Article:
### Chapter 1-4 Statistics Frequency Distribution And Population

In this chapter we discuss statistics frequency distribution and population.

**Population**

the entire collection of individuals or objects about which information is desired. may be considered to be finite or infinite

**Census**

a collection of data from every member of the population

**Sample**

a sub-collection or subset of a population selected for study

a numerical characteristic of a population

**Statistic**

a numerical characteristic of a sample

the characteristic about which we are interested

**Data**

the observations that have been collected

**Qualitative Data**

categorical or attribute data

**Quantitative Data**

numerical data

**Discrete Data**

count dataquantitative)

**Continuous Data**

measure dataquantitative)

**Sampling Error**

the difference between the result of a sample and the result for the entire population. caused by random fluctuations of the sample- i.e. by chance

**Normal**

bell-shaped distribution

**Statistically Significant**

observation that is extremely unlikely to happen simply by chance

**Descriptive Statistics**

the collection, presentation, and description of data

**Inferential Statistics**

interpreting the data in order to draw conclusions about the population, based on information obtained from a sample

**Frequency Distribution**

a chart or table giving the values of a variable together with their corresponding frequencies

**Blood Type**

example of a frequency distribution for qualitative data

**Class Width**

the difference between two consecutive lower class boundaries

**Class Midpoints**

the center value of each class

**Relative Frequency**

a proportional measure of frequency, calculated by dividing the frequency of that class by the total frequency of the data set

**Pie Chart**

a circular graph showing the relationships of parts to a whole, only one variable at a time may be displayed

**Bar Graph**

a rectangular graph representing quantities using heights of detached rectangles, generally used to display qualitative or discrete data, displays an ungrouped frequency distribution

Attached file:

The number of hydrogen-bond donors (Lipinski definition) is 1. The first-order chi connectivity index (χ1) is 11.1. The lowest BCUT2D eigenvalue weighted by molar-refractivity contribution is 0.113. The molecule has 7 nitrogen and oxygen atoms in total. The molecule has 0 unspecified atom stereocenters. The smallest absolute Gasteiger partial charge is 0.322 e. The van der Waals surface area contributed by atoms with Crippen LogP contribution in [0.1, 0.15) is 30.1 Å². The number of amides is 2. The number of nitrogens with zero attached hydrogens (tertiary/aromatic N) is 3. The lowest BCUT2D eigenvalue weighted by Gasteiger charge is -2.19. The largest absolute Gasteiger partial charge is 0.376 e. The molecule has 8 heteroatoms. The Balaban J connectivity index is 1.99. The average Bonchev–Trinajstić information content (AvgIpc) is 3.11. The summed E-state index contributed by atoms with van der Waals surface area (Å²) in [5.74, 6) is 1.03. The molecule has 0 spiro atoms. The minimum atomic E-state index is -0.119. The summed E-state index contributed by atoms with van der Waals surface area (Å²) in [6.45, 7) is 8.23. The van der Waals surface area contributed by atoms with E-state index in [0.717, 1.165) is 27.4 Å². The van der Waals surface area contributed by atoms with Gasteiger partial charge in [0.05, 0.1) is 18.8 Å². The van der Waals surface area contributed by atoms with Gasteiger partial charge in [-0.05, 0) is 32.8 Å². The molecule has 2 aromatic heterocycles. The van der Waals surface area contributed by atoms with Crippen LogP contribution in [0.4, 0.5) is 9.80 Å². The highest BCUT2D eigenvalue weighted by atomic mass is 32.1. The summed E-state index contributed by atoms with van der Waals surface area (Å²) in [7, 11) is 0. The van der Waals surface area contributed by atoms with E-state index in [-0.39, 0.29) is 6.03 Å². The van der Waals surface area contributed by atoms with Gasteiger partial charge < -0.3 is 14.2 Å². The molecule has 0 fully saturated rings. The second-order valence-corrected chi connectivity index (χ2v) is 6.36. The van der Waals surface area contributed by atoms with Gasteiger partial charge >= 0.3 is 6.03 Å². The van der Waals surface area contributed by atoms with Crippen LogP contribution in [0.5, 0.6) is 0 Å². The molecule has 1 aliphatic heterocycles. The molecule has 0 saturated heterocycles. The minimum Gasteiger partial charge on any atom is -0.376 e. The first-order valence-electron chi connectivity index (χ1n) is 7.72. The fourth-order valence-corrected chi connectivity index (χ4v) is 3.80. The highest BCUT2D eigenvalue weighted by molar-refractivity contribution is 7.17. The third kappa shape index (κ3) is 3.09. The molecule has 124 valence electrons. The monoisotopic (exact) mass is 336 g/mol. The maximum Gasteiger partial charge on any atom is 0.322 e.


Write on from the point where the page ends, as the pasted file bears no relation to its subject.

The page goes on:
**Histogram**

a rectangular graph representing quantities using heights of attached rectangles, used to display continuous data, displays a grouped frequency

**Elements of a Histogram**

a title, a horizontal scaleidentifying the variable), a vertical scaleidentifying frequencies)

**Stem and Leaf Display**

combines graphing and sorting the data, split into the leading digits, the trailing digits

**Outlier**

an unusually large or small data value with respect to its data set

**Dotplot**

a number line above which each data value is plotted as a point

**Measures of Central Tendency**

the middle or center of a data set, averages- mean, median, mode, midrange

**Averages**

mean, median, mode, midrange

**Arithmetic Mean**

adding the data values and dividing by the number of data values, balance point of a data set

**X Bar**

sample mean – statistic

**Mu**

population mean – parameter

**Median**

physical center of a data set

**Mode**

the most frequently occurring value in a data set

**Bimodal**

when two values occur with the same greatest frequency

**Midrange**

the value midway between the lowest and highest values in a data set, L+H/2

**Measures of Dispersion**

measure the spread or variability of the data set

**Range**

the difference between the largest and smallest values in a data set

**Standard Deviation**

the average distance of the data values from their mean

**Within 1 Standard Deviation**

68%

**Within 2 Standard Deviations**

95%

**Within 3 Standard Deviations**

99.7%

**Measures of Relative Standing**

indicates the position of a data value in terms of its data set

**Z-Score**

gives the position of a data value in terms of standard deviations from its mean

**Quartiles**

divide an ordered data set into four equal parts

**Five-Number Summary**

Lowmin), Q1, medianQ2), Q3, and highmax)

**Interquartile Range**

Q3-Q1

**Probability**

______ that an event will occur is the relative frequency with which that event can be expected to occur

**P**

theoretical probability

**P’**

empirical probability

**Sample Space**

the set of all possible outcomes of an experiment

**Sample Points**

the individual outcomes in a sample space

**Event**

any subset of a sample space

**A Complement**

the set of all sample points in the sample space that do not belong to A

**Compound Event**

any event made up of two or more sample events

**P(A or B)**

probability that either A or B occurs

**Mutually Exclusive**

events cannot happen at the same time

**General Addition Rule**

P(A or B) = P(A) + P(B) – P(A and B)